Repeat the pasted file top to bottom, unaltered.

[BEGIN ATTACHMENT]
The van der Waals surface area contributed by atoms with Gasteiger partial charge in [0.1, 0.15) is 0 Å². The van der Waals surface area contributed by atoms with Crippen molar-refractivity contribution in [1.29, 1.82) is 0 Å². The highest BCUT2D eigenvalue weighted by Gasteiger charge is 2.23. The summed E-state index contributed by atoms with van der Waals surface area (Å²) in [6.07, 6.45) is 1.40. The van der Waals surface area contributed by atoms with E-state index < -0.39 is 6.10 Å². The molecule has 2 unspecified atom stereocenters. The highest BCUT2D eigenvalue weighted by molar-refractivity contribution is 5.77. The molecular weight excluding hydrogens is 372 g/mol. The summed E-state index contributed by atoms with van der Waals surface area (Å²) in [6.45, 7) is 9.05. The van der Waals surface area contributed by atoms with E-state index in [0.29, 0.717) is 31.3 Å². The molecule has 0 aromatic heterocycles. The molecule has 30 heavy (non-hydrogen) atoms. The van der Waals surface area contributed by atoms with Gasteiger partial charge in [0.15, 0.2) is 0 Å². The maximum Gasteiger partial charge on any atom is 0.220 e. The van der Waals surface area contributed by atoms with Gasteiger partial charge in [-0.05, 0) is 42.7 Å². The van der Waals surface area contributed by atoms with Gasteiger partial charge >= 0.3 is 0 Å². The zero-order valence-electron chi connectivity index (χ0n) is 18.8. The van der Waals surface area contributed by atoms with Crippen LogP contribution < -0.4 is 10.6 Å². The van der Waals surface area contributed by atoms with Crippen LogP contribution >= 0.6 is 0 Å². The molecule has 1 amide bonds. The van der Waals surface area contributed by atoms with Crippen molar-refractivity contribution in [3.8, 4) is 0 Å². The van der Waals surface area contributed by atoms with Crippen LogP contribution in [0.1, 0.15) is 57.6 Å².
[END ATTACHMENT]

The van der Waals surface area contributed by atoms with Gasteiger partial charge in [0.1, 0.15) is 0 Å². The van der Waals surface area contributed by atoms with Crippen molar-refractivity contribution in [1.29, 1.82) is 0 Å². The highest BCUT2D eigenvalue weighted by Gasteiger charge is 2.23. The summed E-state index contributed by atoms with van der Waals surface area (Å²) in [6.07, 6.45) is 1.40. The van der Waals surface area contributed by atoms with E-state index < -0.39 is 6.10 Å². The molecule has 2 unspecified atom stereocenters. The highest BCUT2D eigenvalue weighted by molar-refractivity contribution is 5.77. The molecular weight excluding hydrogens is 372 g/mol. The summed E-state index contributed by atoms with van der Waals surface area (Å²) in [6.45, 7) is 9.05. The van der Waals surface area contributed by atoms with E-state index in [0.29, 0.717) is 31.3 Å². The molecule has 0 aromatic heterocycles. The molecule has 30 heavy (non-hydrogen) atoms. The van der Waals surface area contributed by atoms with Gasteiger partial charge in [0.15, 0.2) is 0 Å². The maximum Gasteiger partial charge on any atom is 0.220 e. The van der Waals surface area contributed by atoms with Gasteiger partial charge in [-0.05, 0) is 42.7 Å². The van der Waals surface area contributed by atoms with Gasteiger partial charge >= 0.3 is 0 Å². The zero-order valence-electron chi connectivity index (χ0n) is 18.8. The van der Waals surface area contributed by atoms with Crippen LogP contribution < -0.4 is 10.6 Å². The van der Waals surface area contributed by atoms with Crippen LogP contribution >= 0.6 is 0 Å². The molecule has 1 amide bonds. The van der Waals surface area contributed by atoms with Crippen molar-refractivity contribution in [3.8, 4) is 0 Å². The van der Waals surface area contributed by atoms with Crippen LogP contribution in [0.1, 0.15) is 57.6 Å².